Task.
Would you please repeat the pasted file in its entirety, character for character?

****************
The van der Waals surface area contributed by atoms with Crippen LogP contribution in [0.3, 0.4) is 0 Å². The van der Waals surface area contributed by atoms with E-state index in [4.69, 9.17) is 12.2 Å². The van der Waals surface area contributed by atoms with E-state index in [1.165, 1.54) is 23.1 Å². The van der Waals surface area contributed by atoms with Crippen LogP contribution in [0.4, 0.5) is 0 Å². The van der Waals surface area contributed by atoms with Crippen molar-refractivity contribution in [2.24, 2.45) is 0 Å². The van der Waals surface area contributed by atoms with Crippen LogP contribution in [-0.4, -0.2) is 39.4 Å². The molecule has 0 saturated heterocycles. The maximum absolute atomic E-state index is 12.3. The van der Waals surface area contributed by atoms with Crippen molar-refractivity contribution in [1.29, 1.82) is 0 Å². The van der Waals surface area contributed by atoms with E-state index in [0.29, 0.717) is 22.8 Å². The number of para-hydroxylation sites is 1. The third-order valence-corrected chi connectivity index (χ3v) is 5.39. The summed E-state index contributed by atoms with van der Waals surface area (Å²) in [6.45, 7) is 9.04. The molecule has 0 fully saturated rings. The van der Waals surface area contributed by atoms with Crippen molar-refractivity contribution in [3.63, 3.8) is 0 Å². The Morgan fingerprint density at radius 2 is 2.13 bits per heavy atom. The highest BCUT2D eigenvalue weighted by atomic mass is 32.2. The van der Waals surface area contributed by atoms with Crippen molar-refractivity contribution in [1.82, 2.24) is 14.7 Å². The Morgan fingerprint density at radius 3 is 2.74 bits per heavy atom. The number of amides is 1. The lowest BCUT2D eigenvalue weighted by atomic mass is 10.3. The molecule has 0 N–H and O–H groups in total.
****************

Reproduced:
The van der Waals surface area contributed by atoms with Crippen LogP contribution in [0.3, 0.4) is 0 Å². The van der Waals surface area contributed by atoms with E-state index in [4.69, 9.17) is 12.2 Å². The van der Waals surface area contributed by atoms with E-state index in [1.165, 1.54) is 23.1 Å². The van der Waals surface area contributed by atoms with Crippen LogP contribution in [0.4, 0.5) is 0 Å². The van der Waals surface area contributed by atoms with Crippen molar-refractivity contribution in [2.24, 2.45) is 0 Å². The van der Waals surface area contributed by atoms with Crippen LogP contribution in [-0.4, -0.2) is 39.4 Å². The molecule has 0 saturated heterocycles. The maximum absolute atomic E-state index is 12.3. The van der Waals surface area contributed by atoms with Crippen molar-refractivity contribution in [1.29, 1.82) is 0 Å². The van der Waals surface area contributed by atoms with E-state index in [0.29, 0.717) is 22.8 Å². The number of para-hydroxylation sites is 1. The third-order valence-corrected chi connectivity index (χ3v) is 5.39. The summed E-state index contributed by atoms with van der Waals surface area (Å²) in [6.45, 7) is 9.04. The molecule has 0 fully saturated rings. The van der Waals surface area contributed by atoms with Crippen molar-refractivity contribution in [3.63, 3.8) is 0 Å². The Morgan fingerprint density at radius 2 is 2.13 bits per heavy atom. The highest BCUT2D eigenvalue weighted by atomic mass is 32.2. The van der Waals surface area contributed by atoms with Crippen molar-refractivity contribution in [1.82, 2.24) is 14.7 Å². The Morgan fingerprint density at radius 3 is 2.74 bits per heavy atom. The number of amides is 1. The lowest BCUT2D eigenvalue weighted by atomic mass is 10.3. The molecule has 0 N–H and O–H groups in total.